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Recent studies in neuroscience have indicated that as people fall in love, the brain consistently releases a certain set of chemicals, including the neurotransmitter hormones, dopamine, norepinephrine, and serotonin, the same compounds released by amphetamine, stimulating the brain's pleasure center and leading to side effects such as increased heart rate, loss of appetite and sleep, and an intense feeling of excitement.Research has indicated that this stage generally lasts from one and a half to three years.Modern authors have distinguished further varieties of love: infatuated love, self-love, and courtly love.
This diversity of uses and meanings combined with the complexity of the feelings involved makes love unusually difficult to consistently define, compared to other emotional states.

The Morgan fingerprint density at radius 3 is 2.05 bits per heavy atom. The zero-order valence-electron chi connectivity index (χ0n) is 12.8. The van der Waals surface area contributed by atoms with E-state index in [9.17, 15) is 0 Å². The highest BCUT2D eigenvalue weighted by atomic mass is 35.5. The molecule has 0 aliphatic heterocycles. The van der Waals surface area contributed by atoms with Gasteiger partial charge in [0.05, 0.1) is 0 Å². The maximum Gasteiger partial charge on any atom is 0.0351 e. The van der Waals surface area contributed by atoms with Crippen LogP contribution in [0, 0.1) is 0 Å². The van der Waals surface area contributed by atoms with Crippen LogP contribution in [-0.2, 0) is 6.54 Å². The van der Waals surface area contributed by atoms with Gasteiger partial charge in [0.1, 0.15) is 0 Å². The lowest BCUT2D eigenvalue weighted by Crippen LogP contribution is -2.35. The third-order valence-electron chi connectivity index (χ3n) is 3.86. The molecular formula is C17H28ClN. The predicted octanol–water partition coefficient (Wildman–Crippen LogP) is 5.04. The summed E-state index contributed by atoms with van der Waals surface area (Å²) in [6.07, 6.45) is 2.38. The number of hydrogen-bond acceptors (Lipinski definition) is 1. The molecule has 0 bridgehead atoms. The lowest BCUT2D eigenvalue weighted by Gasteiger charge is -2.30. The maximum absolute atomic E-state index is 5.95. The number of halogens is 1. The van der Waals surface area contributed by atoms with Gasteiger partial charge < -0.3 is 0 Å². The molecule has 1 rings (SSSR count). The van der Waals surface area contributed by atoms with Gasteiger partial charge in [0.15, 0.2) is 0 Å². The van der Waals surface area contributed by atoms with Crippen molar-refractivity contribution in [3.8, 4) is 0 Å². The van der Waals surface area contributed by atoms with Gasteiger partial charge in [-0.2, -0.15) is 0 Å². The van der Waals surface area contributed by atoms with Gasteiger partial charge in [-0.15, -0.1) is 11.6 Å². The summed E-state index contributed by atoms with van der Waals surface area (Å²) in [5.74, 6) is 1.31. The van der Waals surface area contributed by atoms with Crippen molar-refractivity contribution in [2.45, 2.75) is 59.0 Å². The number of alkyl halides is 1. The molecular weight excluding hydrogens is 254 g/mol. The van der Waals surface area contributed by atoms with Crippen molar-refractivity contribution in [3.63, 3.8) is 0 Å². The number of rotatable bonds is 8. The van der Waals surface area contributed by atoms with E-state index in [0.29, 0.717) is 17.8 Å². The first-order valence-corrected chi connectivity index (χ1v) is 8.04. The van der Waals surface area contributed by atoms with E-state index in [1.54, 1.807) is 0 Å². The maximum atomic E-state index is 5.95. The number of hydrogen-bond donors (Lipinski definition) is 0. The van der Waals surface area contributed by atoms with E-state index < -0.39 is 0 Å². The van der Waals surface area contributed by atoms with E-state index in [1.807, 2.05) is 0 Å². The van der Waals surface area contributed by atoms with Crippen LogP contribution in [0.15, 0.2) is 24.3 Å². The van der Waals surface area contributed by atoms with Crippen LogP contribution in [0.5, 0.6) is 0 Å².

In recent years, the sciences of psychology, anthropology, neuroscience, and biology have added to the understanding the concept of love.
Helen Fisher, a leading expert in the topic of love, divides the experience of love into three partly overlapping stages: lust, attraction, and attachment.
For example, compassionate outreach and volunteer workers' "love" of their cause may sometimes be born not of interpersonal love but impersonal love, altruism, and strong spiritual or political convictions.
People can also "love" material objects, animals, or activities if they invest themselves in bonding or otherwise identifying with those things.
Throughout history, philosophy and religion have done the most speculation on the phenomenon of love.